PiF has today launched four new resources to provide practical support and guidance for people involved in the creation of health information for patients, service users and the public.
- A beginner’s guide to planning and developing health information
- Communicating the quality of evidence
- Good referencing
- Working with clinical experts
A beginner’s guide to planning and developing health information sets out the key steps involved in creating high quality health information with top tips and links to more detailed guidance and resources contained within the PiF Toolkit.
It is based on the evidence of what good information looks like, and highlights the key principles of NHS England’s ‘The Information Standard‘ certification programme for all organisations producing evidence-based health and care information for the public.
The content is divided into two sections:
- The process for developing high quality health information
- Developing the content for high quality health information
You can download the guide here.
Communicating the quality of evidence, Good referencing and Working with clinical experts are all short practical guides to some of the key elements of creating accurate and evidence based health information.
Whatever type of information you’re producing – whether it’s an in-depth decision aid or a one-page patient leaflet – you’re bound to be basing at least part of it on clinical evidence. But how reliable are the studies you’ve drawn your information from? And what’s the best way of sharing this with your audience?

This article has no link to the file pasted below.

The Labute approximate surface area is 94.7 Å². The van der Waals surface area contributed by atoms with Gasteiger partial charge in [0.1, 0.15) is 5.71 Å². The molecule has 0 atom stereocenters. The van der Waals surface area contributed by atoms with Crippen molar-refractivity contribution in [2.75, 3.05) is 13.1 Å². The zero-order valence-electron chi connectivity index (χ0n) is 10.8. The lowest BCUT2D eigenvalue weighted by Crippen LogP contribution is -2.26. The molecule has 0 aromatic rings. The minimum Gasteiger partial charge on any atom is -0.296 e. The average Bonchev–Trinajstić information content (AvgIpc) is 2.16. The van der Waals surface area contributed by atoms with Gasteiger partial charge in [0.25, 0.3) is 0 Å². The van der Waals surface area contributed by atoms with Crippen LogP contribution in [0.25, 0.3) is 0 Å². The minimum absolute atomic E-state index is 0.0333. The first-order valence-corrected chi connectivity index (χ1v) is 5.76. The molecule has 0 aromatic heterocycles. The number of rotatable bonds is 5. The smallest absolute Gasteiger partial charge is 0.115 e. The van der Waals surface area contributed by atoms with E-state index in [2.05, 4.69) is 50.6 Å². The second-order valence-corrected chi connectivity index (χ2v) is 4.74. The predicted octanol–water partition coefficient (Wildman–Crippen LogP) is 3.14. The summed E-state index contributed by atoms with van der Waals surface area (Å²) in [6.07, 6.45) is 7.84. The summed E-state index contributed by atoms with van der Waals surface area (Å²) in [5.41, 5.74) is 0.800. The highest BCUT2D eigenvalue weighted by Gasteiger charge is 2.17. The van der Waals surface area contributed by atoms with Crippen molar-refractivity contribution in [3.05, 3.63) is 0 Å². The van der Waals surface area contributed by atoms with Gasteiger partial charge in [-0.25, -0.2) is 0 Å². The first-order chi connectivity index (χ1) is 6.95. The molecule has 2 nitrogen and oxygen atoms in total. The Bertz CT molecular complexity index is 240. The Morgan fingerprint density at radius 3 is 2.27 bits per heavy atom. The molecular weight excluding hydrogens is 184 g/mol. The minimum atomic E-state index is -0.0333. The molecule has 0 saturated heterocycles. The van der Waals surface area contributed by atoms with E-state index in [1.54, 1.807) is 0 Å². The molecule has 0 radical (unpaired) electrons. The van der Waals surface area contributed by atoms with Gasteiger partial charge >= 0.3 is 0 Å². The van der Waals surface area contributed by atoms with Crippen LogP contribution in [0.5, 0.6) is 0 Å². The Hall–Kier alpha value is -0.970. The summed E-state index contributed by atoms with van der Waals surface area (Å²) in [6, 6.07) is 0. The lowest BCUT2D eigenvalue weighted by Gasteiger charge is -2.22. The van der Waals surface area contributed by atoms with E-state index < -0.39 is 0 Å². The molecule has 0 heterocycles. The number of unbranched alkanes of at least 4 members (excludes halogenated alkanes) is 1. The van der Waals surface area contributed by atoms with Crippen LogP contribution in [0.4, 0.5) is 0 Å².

Communicating the quality of evidence looks at how different types of evidence are graded and approaches to communicating the quality of evidence to your service users.
You may be confident that you’re using robust, evidence-based sources to produce your health content – but how can your readers be sure? Including a list of your sources in your content makes your information transparent. It shows readers that your information is accurate and evidence-based.
Good referencing discusses key points to consider when referencing health content, and reviews some of the main options for keeping a record of and sharing information about the references you’ve used.
If you’re producing information with medical content, it’s essential that clinical experts are involved in its development – with medical review forming a key part of the production process. Our short guide Working with clinical experts looks at some of the key questions involved, such as who and what to ask, and how to manage the process of review by healthcare professionals.
All four resources have been published as part of our new Toolkit which sets out best practice guidance and key steps to ensure the creation of health information that works.